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Education, economics and the philosophy of Frederic Bastiat.

INTRODUCTION

Frederic Bastiat (1801-1850) was an economist and journalist. He was also a gentleman farmer and politician who was a justice of the peace in Mugron (Bidet, 1906) and later represented his district in the French Chamber of Deputies (Roche, 1971). In addition to his native French he could speak English, Italian, Spanish and Basque (De Foville, 1889). He was born in Bayonne, France (Bidet, 1906 ; Heilbroner, 1992) in 1801 and died in Rome on Christmas Eve in 1850 of tuberculosis.

For a few of his early years he was also an accountant (Hazlitt, 1964), which gave him a unique perspective on the free trade arguments that were circulating in France at the time. Austrian economists consider him to be one of their own because of his contributions to Austrian economic theory, including the theory of opportunity cost, which was not fully developed until Carl Menger wrote about it a generation after Bastiat (Menger, 1871). He is also credited with refuting the Keynesian multiplier theory (DiLorenzo, 1999: 62-63; Rothbard 1995) nearly 90 years before Keynes (1936) advanced it, which was possible because variations of the Keynesian multiplier theory were circulating in France in the mid-nineteenth century.

Mark Blaug (1986) ranks him as one of the 100 greatest economists before Keynes. Lewis H. Haney (1949) devoted a chapter of his History of Economic Thought to Bastiat. Bidet (1906) stated that Bastiat's writings have had a considerable influence on the French economics literature, especially his Sophismes Economiques (Bastiat, 1873a&b, 1964b). Some of his works have been translated into English (Bastiat, 1964a, b &c, 1968, 2007). His works are available on the internet in French (Bastiat, 1848, 1850a & b, 1861, 1862a&b, 1864, 1870, 1873a, b & c).

Joseph Schumpeter (1954) called him a brilliant economic journalist, although he did not consider Bastiat to be a first-rate economic theorist. Bidet (1906) did not consider Bastiat to be a theoretician on a par with Adam Smith or Jean-Baptiste Say, although he did consider him to be an excellent publicist and polemicist. Bastiat's Economic Harmonies (1870, 1964c) was considered to be a restatement of Physiocratic optimism rather than an original work (Bidet, 1906).

He is best known for his writings on free trade (Bastiat, 1862b, 1864, 1873 b&c, 1964a&b, 2007) and the philosophy of law (Bastiat, 1848, 1850b, 1968) but wrote in a number of other areas as well. He engaged in a debate on the justification of interest with Pierre Proudhon (Bastiat, 1873b; Mulberger, 1896), was a friend of Cobden and Bright (Bastiat, 1864; Russell, 1959) and tried to do for free trade in France what Cobden and Bright did in England (Bastiat, 1864; Roche, 1971). Several biographies have been written about him in both French (Bidet, 1906; De Foville, 1889; Imbert, 1913; de Nouvion, 1905; Ronce, 1905) and English (Garreau, 1926; Hebert, 1987; Roche, 1971, 1993; Russell, 1969). His treatise, The Law (Bastiat, 1850b, 1968), is required reading in some circles of the American Tea Party movement (Zemike, 2010). Some of Bastiat's works have been analyzed in the literature (Cossa, 1893; DiLorenzo, 1999; Gide & Rist, 1948; Haney, 1949; Hendrick, 1987; Mulberger, 1896; Rothbard, 1995a&b; Russell, 1985; Schumpeter, 1954; Screpanti & Zamagni, 1993; Skousen, 2001).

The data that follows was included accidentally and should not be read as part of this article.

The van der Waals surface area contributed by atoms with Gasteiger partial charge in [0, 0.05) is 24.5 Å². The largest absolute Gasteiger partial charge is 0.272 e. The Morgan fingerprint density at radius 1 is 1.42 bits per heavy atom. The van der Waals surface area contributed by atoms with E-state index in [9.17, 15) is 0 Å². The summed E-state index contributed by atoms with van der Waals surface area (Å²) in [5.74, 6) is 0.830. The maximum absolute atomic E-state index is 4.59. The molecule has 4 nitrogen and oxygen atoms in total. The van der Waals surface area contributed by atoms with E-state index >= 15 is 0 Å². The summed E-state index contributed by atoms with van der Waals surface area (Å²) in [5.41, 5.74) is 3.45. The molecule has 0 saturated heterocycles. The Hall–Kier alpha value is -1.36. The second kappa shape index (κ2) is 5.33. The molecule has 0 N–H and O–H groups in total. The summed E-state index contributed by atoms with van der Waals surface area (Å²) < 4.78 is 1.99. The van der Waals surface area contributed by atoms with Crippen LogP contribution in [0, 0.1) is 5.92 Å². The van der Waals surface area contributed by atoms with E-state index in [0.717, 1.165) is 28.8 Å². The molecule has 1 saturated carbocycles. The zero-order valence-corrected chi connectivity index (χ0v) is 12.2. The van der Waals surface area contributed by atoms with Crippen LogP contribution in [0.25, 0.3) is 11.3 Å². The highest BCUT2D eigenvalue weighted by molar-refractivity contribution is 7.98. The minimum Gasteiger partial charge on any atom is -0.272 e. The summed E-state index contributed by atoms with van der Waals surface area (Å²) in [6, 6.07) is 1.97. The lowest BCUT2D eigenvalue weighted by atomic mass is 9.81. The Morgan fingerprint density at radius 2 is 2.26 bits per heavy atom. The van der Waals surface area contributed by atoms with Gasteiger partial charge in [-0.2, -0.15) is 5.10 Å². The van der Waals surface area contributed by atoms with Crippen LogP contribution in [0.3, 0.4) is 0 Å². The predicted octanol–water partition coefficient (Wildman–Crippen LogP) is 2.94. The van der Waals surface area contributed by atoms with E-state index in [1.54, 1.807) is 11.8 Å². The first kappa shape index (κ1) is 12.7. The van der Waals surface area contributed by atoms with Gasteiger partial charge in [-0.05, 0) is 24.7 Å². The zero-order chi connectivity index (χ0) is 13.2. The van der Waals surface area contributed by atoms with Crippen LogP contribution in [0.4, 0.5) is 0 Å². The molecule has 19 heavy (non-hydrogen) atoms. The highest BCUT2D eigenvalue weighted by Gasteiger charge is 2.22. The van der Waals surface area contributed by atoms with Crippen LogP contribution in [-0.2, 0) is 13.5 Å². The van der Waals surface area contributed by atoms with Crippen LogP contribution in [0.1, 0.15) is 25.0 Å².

He has written several classic pieces in economics that have withstood the test of time. His Candlemakers' Petition (Bastiat, 1873c, 1964b) has been reprinted many times and is included in some economics textbooks. Heilbroner included it in his classic, The Worldly Philosophers (1992). His essay, What Is Seen and What Is Not Seen (Bastiat, 1850a, 1964a), provides a perspective for analyzing economic and public policy questions that has not been surpassed and has seldom been equaled.

He was a member of the French Liberal School (Cossa, 1893 ; Gide & Rist, 1948; Ingram, 1967) and his writings reflected that persuasion, although he disagreed with some other French liberals from time to time on certain issues. His political philosophy is similar to that of Robert Nozick (Nozick, 1974; Paul, 1981; Wolff, 1991) in some ways, in the sense that they both believed that government should be limited to the defense of life, liberty and property and that individuals should be allowed to keep the fruits of their labor. He was more of an absolutist than Rawls (Kukathas & Pettit, 1990; Rawls, 1971, 2001), who believed individuals are entitled to keep their property only if they also improve the lot of the less fortunate. However, unlike Nozick and Rawls, Bastiat also included utilitarian analyses in his discussion of public policy issues, whereas Nozick and Rawls confined themselves to rights theory.

His philosophy of education is especially relevant for modern times. As this manuscript is being written, university students in California are protesting tuition increases (Chea, 2010) and British university students are rioting in the streets over the same issue (Al Jazeera, 2010). This study will discuss Bastiat's philosophy of education, which until now has been neglected in the literature.

PHILOSOPHY OF LAW

Before one can discuss Bastiat's philosophy of education it is necessary to discuss his philosophy of law, since the principles he espouses in his legal treatise can be applied to the issue of education.

Bastiat believed that individuals have a natural right to defend their person, property and liberty (Bastiat, 1968). His view is contrary to that of Jeremy Bentham (1988), who disparaged natural rights, and with the position of legal positivists, who believe that all laws and all rights come from government (Austin, 1869; Fuller, 1969; Kramer, 2003; Marmor, 2001). Bentham referred to the concept of natural law as "nonsense upon stilts." (Bentham, 1843; Waldron, 1987)